Bridging the Modeling Gap: Huygens' Principle for Brain Implants

-  Dr. Cheng Yang, Institut für Theoretische Elektrotechnik, Hamburg University of Technology -

Human brain implants that can monitor or partially control neuronal activity have been designed and deployed for many years, such as clinic treatments using deep brain stimulation (DBS) and Vagus nerve stimulation for Parkinson's and depression. In the foreseeable future their usage quite likely will increase to a point where brain implants become ubiquitous: not only for changing patients’ life, but also for advancing normal human beings’ thinking and living. With time brain implants will become highly integrated and intelligent devices of ultra-small size, low-power consumption but full abilities of sensing, controlling, data processing, wireless data and power transmission. Because of its importance to human life and health, it is therefore foreseeable that both the electromagnetic (EM) emission from implants into the surrounding brain tissue and the electromagnetic interference with other implants will have to be tightly controlled.

Within the framework of the i3-LAB HELIOS (Hamburg Electronics Lab for Integrated Optoelectronic Systems)[1], the Institut für Theoretische Elektrotechnik has been working the Institut für Integrierte Schaltkreise on developing novel EM compatible brain implants which have optical interfaces to the nervous tissue. In order to reliably predict the bio-EM compatibility of brain implants, the interaction between implants and the human brain is identified by full-wave simulations which is found to be most accurate. However, common full-wave simulation methods all face enormous numerical challenges due to the multi-scale nature of the problem (smallest dimension depending on the approach <10-6 m, largest dimension 10-1 m) as well as the relatively wide and deep frequency band (<1 MHz to 1000 MHz).

To overcome these challenges, we plan to develop an efficient and flexible approach that combines our own full-wave simulation method with Huygens’ Principle which is well-known in optics. The Huygens’ principle states that every point on a wave-front can be considered itself as a source of wavelets and the superposition of all wavelets forms the new wave-front[2]. In other words, any EM field outside of a volume that encloses sources can be determined from equivalent sources on the surface of that volume. In the context of this project the Huygens’ principle would allow to bridge the huge differences in scale between the modeling of brain implants and the human brain, making it at least partially possible to simulate EM effects of implants in the near and far field region.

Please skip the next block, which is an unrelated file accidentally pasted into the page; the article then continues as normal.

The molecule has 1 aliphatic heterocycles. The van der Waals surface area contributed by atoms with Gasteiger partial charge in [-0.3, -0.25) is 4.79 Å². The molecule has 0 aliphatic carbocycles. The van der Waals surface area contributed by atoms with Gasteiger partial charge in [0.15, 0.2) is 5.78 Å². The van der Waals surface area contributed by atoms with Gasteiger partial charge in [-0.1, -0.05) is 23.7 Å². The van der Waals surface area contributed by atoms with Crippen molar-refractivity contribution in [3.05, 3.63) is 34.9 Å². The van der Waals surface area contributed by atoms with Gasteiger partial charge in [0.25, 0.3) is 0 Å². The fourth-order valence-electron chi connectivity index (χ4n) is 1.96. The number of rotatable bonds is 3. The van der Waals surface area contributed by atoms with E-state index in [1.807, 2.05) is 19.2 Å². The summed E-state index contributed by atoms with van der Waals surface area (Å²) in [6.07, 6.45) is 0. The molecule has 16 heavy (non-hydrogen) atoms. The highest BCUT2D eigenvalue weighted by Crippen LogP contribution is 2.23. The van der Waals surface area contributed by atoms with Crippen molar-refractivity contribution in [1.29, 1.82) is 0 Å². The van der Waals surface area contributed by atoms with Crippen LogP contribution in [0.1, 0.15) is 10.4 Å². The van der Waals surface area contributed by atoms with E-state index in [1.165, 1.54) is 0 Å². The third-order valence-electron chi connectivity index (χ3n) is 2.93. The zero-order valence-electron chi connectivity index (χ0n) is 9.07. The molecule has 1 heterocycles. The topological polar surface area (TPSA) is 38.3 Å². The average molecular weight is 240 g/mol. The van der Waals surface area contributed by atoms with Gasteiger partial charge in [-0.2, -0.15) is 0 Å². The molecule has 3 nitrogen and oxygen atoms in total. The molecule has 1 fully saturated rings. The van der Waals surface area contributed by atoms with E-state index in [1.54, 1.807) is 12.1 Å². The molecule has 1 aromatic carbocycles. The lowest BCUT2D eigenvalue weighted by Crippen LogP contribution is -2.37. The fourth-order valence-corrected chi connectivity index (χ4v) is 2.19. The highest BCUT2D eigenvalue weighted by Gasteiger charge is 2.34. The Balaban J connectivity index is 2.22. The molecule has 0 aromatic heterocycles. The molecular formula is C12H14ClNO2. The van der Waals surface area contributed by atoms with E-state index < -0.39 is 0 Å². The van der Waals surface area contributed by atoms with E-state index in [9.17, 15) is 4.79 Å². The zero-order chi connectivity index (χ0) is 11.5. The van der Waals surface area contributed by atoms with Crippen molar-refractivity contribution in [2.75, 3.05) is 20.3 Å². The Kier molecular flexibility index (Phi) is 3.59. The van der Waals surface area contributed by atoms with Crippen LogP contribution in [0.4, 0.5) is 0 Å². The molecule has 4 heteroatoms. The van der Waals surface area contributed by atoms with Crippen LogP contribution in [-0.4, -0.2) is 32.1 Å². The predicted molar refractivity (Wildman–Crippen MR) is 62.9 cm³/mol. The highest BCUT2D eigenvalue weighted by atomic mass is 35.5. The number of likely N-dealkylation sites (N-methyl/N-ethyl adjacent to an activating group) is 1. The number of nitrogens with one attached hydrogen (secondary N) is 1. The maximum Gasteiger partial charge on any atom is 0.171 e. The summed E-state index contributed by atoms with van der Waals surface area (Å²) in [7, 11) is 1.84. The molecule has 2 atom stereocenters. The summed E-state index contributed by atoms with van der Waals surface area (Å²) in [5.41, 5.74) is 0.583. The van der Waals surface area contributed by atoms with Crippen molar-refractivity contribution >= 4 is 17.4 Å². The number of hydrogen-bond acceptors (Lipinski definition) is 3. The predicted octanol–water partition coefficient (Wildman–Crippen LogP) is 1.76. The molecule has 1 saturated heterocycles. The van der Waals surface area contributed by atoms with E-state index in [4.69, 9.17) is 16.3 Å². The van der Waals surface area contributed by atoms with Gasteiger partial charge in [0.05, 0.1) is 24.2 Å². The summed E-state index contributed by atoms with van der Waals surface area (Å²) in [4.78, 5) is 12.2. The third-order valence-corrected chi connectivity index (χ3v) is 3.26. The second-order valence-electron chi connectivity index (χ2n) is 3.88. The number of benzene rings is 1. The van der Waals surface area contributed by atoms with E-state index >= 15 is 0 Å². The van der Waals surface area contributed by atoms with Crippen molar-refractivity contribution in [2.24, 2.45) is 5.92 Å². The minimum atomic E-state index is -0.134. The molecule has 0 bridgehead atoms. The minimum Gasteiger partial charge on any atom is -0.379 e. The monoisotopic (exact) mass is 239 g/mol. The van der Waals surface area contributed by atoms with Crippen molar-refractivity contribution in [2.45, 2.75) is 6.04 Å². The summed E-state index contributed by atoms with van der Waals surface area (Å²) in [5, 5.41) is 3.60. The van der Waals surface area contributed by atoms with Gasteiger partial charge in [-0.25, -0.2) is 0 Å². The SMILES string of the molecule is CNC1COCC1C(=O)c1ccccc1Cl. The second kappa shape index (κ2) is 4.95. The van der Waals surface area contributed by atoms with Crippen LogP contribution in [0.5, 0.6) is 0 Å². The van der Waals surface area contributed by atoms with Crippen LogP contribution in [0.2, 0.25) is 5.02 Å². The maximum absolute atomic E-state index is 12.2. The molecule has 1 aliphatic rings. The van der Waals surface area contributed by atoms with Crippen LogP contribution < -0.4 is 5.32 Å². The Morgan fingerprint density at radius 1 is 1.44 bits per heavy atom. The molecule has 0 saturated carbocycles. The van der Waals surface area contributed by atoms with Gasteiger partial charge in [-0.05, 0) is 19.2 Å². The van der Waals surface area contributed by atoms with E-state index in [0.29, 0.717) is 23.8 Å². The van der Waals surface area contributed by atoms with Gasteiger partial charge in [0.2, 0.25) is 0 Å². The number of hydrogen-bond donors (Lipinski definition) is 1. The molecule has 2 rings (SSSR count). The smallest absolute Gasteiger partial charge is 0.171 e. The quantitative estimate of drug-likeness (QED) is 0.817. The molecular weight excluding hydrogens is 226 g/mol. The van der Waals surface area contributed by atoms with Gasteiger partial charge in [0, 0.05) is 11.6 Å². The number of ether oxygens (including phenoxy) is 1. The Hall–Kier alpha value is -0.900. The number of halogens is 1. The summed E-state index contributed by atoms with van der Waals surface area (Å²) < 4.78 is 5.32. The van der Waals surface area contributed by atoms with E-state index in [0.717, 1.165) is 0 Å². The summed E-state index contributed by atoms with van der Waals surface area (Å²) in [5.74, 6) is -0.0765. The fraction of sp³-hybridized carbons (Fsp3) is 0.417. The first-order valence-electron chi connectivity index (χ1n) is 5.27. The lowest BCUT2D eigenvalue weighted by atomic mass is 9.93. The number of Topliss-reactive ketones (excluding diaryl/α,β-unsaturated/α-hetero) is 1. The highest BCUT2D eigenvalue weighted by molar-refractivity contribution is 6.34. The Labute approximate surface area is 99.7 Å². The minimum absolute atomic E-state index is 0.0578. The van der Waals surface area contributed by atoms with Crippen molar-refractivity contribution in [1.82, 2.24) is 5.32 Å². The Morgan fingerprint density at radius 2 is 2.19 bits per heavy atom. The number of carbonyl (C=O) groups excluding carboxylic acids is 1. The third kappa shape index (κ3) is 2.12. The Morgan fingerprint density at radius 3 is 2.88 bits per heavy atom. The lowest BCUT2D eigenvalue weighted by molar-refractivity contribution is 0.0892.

The source replacement approach has been verified in a realistic human head model using a in-house method of moments (MoM) solver[3]. Both the EM emissions and interferences of implants were examined, showing good accuracy and superior efficiency (Figure 1)[4]. Future work will focus on realistic brain implant modeling and simulation to measurement correlations using a high-resolution near field scanning technology, hopefully paving the way for the bio-EM engineering of brain implants in a hierarchical, anisotropic, dispersive human body environment.


[1] HELIOS project, Technische Universität Hamburg, Hamburg, Germany. [online]
[2] Huygens–Fresnel principle, wikipedia. [online]
[3] CONCEPT-II, Institut für Theoretische Elektrotechnik, Hamburg, Germany. [online]
[4] C. Yang, M. Schierholz, E. Trunczik, L.M. Helmich, H.D. Brüns, and C. Schuster, “Efficient and Flexible Huygens’ Source Replacement of mm-scale Human Brain Implant”, Joint IEEE International Symposium on Electromagnetic Compatibility, Signal & Power Integrity, EMC Europe, 2021.


  • Dr. Cheng Yang
    Institut für Theoretische Elektrotechnik
    Technische Universität Hamburg (TUHH)
    Blohmstraße 15, 21079 Hamburg, Germany

    E-Mail: cheng.yang(at)
    Tel.: +49 40 42878-2173